In all the advertisements, the youth is used as a publicity tactic directed towards the middle classes. In each university they steal our time and intellect to their own benefit. In all the jobs they exploit us to continue making money. We are objects of control everywhere. We are used to satisfy the power and capital desires of the powerful on large and small scales. But as youth, the moment to say “enough” has arrived. Examples in history show that the youth can free themselves from their chains, and become a liberation force. It is no coincidence that most of the revolutionary organizations in the 20th century were founded by young people. In collective development, we come to know our strength, and realise what are we capable of. Here lies the revolutionary potential of the youth. This system is afraid of us, because our capability to create,  defend, and develop our communities is so strong. This is why we must know ourselves, and thus take the step to organize ourselves.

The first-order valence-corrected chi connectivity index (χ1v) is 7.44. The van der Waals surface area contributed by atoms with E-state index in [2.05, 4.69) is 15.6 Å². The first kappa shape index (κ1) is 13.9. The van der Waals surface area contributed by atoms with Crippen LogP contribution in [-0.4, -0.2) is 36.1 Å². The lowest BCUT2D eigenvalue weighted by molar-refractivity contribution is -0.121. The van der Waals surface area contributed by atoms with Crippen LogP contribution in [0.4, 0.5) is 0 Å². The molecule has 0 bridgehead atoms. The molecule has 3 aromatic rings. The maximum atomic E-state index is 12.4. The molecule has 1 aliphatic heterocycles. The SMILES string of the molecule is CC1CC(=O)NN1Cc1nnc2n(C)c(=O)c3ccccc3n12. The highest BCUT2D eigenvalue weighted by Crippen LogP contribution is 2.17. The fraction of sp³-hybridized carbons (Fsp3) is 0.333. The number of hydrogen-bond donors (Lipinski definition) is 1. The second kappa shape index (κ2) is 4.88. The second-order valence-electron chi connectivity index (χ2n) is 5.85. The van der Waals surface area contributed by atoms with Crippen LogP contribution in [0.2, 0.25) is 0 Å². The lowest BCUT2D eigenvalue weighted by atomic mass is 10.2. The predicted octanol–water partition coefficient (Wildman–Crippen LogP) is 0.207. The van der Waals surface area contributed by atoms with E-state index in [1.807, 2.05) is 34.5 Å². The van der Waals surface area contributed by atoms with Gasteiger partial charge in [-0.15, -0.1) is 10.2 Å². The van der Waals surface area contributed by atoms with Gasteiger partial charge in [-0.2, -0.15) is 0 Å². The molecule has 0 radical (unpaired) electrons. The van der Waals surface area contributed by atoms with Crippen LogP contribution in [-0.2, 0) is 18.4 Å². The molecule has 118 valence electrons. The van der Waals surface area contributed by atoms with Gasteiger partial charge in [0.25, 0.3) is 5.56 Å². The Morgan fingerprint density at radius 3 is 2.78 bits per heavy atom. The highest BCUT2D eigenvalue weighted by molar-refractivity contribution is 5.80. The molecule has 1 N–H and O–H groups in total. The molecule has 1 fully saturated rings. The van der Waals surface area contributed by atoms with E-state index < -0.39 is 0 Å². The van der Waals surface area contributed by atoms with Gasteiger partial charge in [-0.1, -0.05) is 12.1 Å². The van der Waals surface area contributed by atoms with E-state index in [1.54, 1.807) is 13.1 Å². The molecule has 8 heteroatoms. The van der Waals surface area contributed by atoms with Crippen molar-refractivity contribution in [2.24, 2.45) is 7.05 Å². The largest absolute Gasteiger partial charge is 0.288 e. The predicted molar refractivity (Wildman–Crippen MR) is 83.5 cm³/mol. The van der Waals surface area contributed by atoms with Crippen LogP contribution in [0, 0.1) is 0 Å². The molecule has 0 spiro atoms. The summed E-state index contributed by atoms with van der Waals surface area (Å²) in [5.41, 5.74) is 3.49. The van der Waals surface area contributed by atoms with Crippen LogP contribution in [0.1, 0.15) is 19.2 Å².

2. World Youth Conference and Democratic World Confederalism of the Youth as a response to the problems of the youth:

At this historical moment, we see the need to act and we have the will to act. For that reason, last November, we decided to organize the first World Conference of the Youth, under the slogan “Youth Writing History”. At the conference, we saw ourselves in those around us. We saw young people from all the continents facing similar problems. We found that we want to develop common tools. And we found that the exchange of revolutionary experiences helped us to build up a common vision of both the general and specific necessities of our struggle. We realized that we face similar problems inside our organizations, that we have to organize our collective will to develop our role as youth in the frame of the global revolution. If we don’t get organized and if we don’t unite ourselves, then nobody will listen to us.